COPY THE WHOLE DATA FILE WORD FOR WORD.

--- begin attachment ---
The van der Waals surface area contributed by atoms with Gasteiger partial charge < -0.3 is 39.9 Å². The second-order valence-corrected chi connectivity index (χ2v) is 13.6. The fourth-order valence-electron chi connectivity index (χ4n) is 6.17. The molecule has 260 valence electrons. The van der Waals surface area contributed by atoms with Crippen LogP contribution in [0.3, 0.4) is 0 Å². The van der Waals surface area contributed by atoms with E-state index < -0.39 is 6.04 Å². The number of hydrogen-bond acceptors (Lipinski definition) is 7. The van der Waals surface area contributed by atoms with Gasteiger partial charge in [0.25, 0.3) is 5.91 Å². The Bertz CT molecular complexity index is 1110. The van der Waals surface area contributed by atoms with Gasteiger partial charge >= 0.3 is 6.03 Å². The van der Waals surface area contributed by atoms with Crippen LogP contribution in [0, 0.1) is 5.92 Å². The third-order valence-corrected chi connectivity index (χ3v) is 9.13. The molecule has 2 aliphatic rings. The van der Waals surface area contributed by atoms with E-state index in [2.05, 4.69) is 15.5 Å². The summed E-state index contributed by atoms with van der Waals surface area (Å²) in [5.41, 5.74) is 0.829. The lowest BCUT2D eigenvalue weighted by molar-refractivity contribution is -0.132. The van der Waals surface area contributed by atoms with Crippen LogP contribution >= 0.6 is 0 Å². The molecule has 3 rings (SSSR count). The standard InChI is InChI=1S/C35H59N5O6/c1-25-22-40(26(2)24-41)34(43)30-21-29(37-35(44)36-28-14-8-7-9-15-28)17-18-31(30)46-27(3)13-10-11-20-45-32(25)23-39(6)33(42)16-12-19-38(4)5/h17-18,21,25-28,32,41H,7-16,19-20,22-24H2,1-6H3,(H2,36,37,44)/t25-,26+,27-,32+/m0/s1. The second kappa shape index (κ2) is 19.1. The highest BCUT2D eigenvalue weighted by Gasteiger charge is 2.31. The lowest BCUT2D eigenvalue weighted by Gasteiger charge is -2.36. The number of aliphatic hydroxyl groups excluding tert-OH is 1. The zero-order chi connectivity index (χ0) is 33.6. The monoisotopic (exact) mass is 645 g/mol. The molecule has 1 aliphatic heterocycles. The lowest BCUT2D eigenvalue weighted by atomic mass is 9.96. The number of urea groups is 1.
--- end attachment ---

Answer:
The van der Waals surface area contributed by atoms with Gasteiger partial charge < -0.3 is 39.9 Å². The second-order valence-corrected chi connectivity index (χ2v) is 13.6. The fourth-order valence-electron chi connectivity index (χ4n) is 6.17. The molecule has 260 valence electrons. The van der Waals surface area contributed by atoms with Crippen LogP contribution in [0.3, 0.4) is 0 Å². The van der Waals surface area contributed by atoms with E-state index < -0.39 is 6.04 Å². The number of hydrogen-bond acceptors (Lipinski definition) is 7. The van der Waals surface area contributed by atoms with Gasteiger partial charge in [0.25, 0.3) is 5.91 Å². The Bertz CT molecular complexity index is 1110. The van der Waals surface area contributed by atoms with Gasteiger partial charge >= 0.3 is 6.03 Å². The van der Waals surface area contributed by atoms with Crippen LogP contribution in [0, 0.1) is 5.92 Å². The third-order valence-corrected chi connectivity index (χ3v) is 9.13. The molecule has 2 aliphatic rings. The van der Waals surface area contributed by atoms with E-state index in [2.05, 4.69) is 15.5 Å². The summed E-state index contributed by atoms with van der Waals surface area (Å²) in [5.41, 5.74) is 0.829. The lowest BCUT2D eigenvalue weighted by molar-refractivity contribution is -0.132. The van der Waals surface area contributed by atoms with Crippen LogP contribution >= 0.6 is 0 Å². The molecule has 3 rings (SSSR count). The standard InChI is InChI=1S/C35H59N5O6/c1-25-22-40(26(2)24-41)34(43)30-21-29(37-35(44)36-28-14-8-7-9-15-28)17-18-31(30)46-27(3)13-10-11-20-45-32(25)23-39(6)33(42)16-12-19-38(4)5/h17-18,21,25-28,32,41H,7-16,19-20,22-24H2,1-6H3,(H2,36,37,44)/t25-,26+,27-,32+/m0/s1. The second kappa shape index (κ2) is 19.1. The highest BCUT2D eigenvalue weighted by Gasteiger charge is 2.31. The lowest BCUT2D eigenvalue weighted by Gasteiger charge is -2.36. The number of aliphatic hydroxyl groups excluding tert-OH is 1. The zero-order chi connectivity index (χ0) is 33.6. The monoisotopic (exact) mass is 645 g/mol. The molecule has 1 aliphatic heterocycles. The lowest BCUT2D eigenvalue weighted by atomic mass is 9.96. The number of urea groups is 1.